Toronto Chamber Choir Blog

October 2, 2023
Author: Judith Nancekivell

William Byrd Has Advice for Singers

With A Rare Byrd, the TCC celebrates his life and music with a Kaffeemusik that gives a full portrait of his life as an “underground Catholic.” The program will also feature sacred works by Byrd’s teacher Thomas Tallis as well as madrigals by the “comon drunckard and notorius swearer & blasphemer” Thomas Weelkes, who also died in 1623, a few months after Byrd. Joining the choir will be actor R.H. Thomson and Christopher Bagan on the virginal.
The concert will be held Saturday, Oct. 21, 2023, 3:30 p.m. at Church of the Redeemer.


William Byrd’s Advice to Singers


It may be preaching to the choir, but since we are rehearsing for a concert celebrating the music of William Byrd, I couldn’t resist sharing his “Reasons briefly set down by the author to persuade everyone to learn to sing.” It appears in Byrd’s preface to his Psalms, Sonnets and Songs, published in 1588:

    First, it is a knowledge easily taught, and quickly learned, where there is a good
    master and an apt scholar.

    2  The exercise of singing is delightful to nature, and good to preserve the
        health of man.

    3  It doth strengthen all parts of the breast, and doth open the pipes.

     4  It is a singular good remedy for a stuttering and stammering in speech.

    5  It is the best means to procure a perfect pronunciation, and to make a
        good orator.

    6  It is the only way to know where nature hath bestowed the benefit of a
                good voice: which gift is so rare as there is not one among a thousand that
        hath it: and in many, that excellent gift is lost, because they want art to
                express nature.

    7  There is not any music of instruments whatsoever comparable to that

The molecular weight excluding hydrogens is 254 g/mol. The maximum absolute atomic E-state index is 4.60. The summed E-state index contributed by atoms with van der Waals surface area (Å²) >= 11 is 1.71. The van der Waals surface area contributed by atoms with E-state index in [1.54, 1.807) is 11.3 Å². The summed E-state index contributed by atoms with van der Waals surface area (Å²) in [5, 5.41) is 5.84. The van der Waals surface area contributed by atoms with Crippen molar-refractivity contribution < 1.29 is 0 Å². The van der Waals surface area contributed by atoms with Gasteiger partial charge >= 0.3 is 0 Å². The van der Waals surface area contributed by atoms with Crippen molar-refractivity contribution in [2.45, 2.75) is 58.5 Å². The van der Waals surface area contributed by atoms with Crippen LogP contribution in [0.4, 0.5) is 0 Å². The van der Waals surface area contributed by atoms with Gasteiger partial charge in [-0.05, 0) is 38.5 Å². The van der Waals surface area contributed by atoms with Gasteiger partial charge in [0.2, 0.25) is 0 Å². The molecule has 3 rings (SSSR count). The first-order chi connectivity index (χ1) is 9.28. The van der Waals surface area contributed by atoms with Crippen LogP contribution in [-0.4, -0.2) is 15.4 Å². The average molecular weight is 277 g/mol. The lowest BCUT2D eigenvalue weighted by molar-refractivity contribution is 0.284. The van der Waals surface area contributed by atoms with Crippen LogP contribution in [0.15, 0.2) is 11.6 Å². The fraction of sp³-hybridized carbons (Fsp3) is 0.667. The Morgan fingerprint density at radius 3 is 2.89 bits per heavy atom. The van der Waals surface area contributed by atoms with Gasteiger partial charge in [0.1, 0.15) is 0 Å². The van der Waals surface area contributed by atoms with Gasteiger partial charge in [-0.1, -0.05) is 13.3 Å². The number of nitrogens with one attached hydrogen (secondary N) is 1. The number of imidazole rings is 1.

which is made of the voices of men, where the voices are good, and the
        same well sorted and ordered.

   8  The better the voice is, the meeter it is to honour and serve God therewith:
                and the voice of man is chiefly to be employed to that end.

(Byrd’s list is quoted in an excellent study of his life and music, Byrd, by Kerry McCarthy, published by Oxford University Press in 2013.)


Byrd published his Psalms,
Sonnets and Songs in 1588.


Now, the slightly cynical and historically knowledgeable may point out that Byrd had a vested interest in promoting the benefits of singing. He (along with Tallis) held a royal monopoly on music publishing in England, so a larger singing public meant increased sales of printed music. But Byrd’s list, compiled four hundred years ago, bears some remarkable similarities to modern studies on the same topic. See, for example, an article titled 10 Ways That Singing Benefits Your Health, published in 2020:, which presents proof that singing can be a cure for snoring, as well as for stuttering.



Judith Nancekivell is an avid birder and choral singer. She is delighted to open her pipes as an alto with Toronto Chamber Choir.

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